Study Finds New Cure For Several "SuperBugs"
ConvaTec, a world-leading developer and marketer of innovative medical technologies for community and hospital care, today announced in vitro study results showing that a wound dressing containing ionic silver is able to kill several strains of multidrug-resistant organisms (MDROs), commonly referred to as ‘superbugs.’ The study results were published in the August issue of the International Wound Journal.
In the in vitro study, four models designed to simulate stringent clinical conditions were used to investigate the antimicrobial efficacy of AQUACEL™ Ag dressing. The simulated wound fluid (SWF) model was used to measure sustained antimicrobial activity over time. The simulated colonized shallow wound (SCSW) model was designed to investigate the effect of dressing conformability on activity of AQUACEL™ Ag dressing. The simulated colonized wound surface (SCWS) model was used to investigate the antimicrobial activity of the AQUACEL™ Ag dressing against a variety of MDROs seeded into agar directly beneath the dressing. The biofilm model (poloxamer) was used to assess the antimicrobial activity of the AQUACEL™ Ag dressing when each of the MDROs was expressing a biofilm phenotype. Non-silver AQUACEL™ dressing was used as a control where appropriate.
Multidrug-resistant organisms tested included Acinetobacter baumannii, community-associated methicillin-resistant Staphylococcus aureus, and extended-spectrum beta-lactamase-producing bacteria. Clostridium difficile was also included because it demonstrates many of the characteristics seen in MDROs and has evidence of emerging resistance.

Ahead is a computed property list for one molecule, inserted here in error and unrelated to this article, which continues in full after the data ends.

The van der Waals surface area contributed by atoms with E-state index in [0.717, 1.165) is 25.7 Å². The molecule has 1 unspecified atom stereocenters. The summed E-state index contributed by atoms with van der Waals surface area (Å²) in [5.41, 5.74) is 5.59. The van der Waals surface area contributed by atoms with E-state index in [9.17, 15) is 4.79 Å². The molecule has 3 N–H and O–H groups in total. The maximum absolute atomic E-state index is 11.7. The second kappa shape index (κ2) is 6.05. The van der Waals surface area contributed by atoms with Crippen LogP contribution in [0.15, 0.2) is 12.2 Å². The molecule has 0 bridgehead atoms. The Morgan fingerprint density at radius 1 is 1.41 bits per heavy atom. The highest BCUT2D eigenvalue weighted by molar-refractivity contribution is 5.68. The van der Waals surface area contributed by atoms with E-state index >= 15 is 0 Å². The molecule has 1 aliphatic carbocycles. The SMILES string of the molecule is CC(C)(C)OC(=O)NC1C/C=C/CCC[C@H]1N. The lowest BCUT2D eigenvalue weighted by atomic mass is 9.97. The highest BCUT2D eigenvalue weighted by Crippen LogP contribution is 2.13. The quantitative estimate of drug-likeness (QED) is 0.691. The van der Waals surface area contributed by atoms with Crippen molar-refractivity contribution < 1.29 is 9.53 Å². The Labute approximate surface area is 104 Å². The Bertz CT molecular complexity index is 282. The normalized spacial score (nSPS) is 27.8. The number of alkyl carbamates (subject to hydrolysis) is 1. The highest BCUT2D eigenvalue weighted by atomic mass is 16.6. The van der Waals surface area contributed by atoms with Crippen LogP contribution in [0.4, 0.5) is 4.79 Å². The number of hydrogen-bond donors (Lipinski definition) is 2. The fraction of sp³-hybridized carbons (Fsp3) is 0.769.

Throughout all test methods, AQUACEL™ Ag dressing was shown to have consistent antimicrobial activity against a variety of MDROs. The authors concluded that in vitro antimicrobial efficacy of AQUACEL™ Ag dressing against a variety of MDROs could indicate a potential clinical benefit to preventing or controlling endogenous wound infections where antibiotic options are limited and tolerated by biofilm phenotypes. They further concluded that it may also act as an antimicrobial barrier to prevent the spread of such pathogens into the wider community.